Look at my aquarium photos and you will see various photos of that hood. (I posted you the link in your 75 Tank thread). I used to raise Angel fish and had large aquariums and at that time used eheim 2028 filters. Good but I didnt like the rubber gaskets that connected the baskets and I didnt like all the metric tubing and fittings. In the US, Metric is still like a fish out of water. I honestly feel to have a combination of one canister and one bio wheel filter is the best way to go. Not everyone agrees but then not everyone has actually tried a bio wheel filter either. ;)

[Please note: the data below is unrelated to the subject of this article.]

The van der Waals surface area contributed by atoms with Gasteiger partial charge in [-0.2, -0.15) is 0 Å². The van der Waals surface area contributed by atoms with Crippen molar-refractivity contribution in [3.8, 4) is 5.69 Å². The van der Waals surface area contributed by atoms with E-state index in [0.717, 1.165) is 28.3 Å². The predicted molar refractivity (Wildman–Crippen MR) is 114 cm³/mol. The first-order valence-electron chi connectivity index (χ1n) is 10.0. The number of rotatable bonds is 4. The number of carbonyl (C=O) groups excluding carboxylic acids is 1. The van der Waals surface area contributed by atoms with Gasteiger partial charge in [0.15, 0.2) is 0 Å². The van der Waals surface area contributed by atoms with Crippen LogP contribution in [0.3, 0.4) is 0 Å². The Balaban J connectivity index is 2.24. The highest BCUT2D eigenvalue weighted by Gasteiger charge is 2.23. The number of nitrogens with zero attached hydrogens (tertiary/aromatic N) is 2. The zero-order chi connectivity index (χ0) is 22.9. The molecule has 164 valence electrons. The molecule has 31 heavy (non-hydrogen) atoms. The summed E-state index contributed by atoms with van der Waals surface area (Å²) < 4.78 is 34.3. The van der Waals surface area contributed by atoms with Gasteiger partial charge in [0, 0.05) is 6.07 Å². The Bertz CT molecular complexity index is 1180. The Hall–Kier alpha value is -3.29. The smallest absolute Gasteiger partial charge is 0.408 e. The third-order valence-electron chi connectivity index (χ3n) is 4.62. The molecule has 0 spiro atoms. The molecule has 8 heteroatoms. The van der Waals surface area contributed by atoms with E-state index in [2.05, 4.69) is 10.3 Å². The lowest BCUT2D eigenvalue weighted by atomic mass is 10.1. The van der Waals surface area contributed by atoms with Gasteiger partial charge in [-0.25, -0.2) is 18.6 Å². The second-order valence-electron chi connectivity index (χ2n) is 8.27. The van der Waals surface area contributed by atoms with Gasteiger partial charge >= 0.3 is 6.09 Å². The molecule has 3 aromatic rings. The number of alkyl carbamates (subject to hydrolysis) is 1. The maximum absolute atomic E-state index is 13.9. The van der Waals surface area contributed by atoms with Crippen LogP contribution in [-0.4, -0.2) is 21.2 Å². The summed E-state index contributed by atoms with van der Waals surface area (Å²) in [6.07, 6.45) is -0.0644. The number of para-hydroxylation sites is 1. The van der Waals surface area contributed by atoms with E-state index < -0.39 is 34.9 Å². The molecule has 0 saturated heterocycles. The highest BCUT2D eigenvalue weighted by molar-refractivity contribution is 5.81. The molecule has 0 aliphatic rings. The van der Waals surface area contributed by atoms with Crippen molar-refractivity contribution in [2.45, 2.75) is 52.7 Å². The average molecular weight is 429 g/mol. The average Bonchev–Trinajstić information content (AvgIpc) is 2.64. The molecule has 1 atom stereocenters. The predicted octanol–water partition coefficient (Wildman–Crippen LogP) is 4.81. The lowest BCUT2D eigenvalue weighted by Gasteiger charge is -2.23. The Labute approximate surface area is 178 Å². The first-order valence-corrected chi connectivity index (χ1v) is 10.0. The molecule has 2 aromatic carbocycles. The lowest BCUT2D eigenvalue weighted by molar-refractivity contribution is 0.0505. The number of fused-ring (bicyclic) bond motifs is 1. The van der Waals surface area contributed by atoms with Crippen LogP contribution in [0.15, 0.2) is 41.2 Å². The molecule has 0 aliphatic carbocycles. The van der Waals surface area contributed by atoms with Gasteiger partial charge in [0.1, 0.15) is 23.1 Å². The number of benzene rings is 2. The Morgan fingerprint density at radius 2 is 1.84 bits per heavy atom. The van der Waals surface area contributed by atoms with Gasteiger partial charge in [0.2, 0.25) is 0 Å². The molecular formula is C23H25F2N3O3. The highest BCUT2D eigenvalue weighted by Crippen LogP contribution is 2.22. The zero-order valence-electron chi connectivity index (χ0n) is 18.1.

P.S. Sump Filters often use a variation of a bio wheel and they are made for the largest aquariums made. Bio Wheel is superior biological filtration, not a toy and not made for just your goldfish bowls...

Ken, 51, NJ-USA (2 Tiger Oscars)
Need to give away one healthy 1 year old Oscar if you know of anyone interested. See the adoption thread for photos. Thanks!
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OFL replied the topic: Re:filtration

A good article. I may put that in the articles section. The author's name is on there, where did they come from?

I may not always be right, but I am always the BOSS :-)
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Joliet Jake replied the topic: Re:filtration


Ken, 51, NJ-USA (2 Tiger Oscars)
Need to give away one healthy 1 year old Oscar if you know of anyone interested. See the adoption thread for photos. Thanks!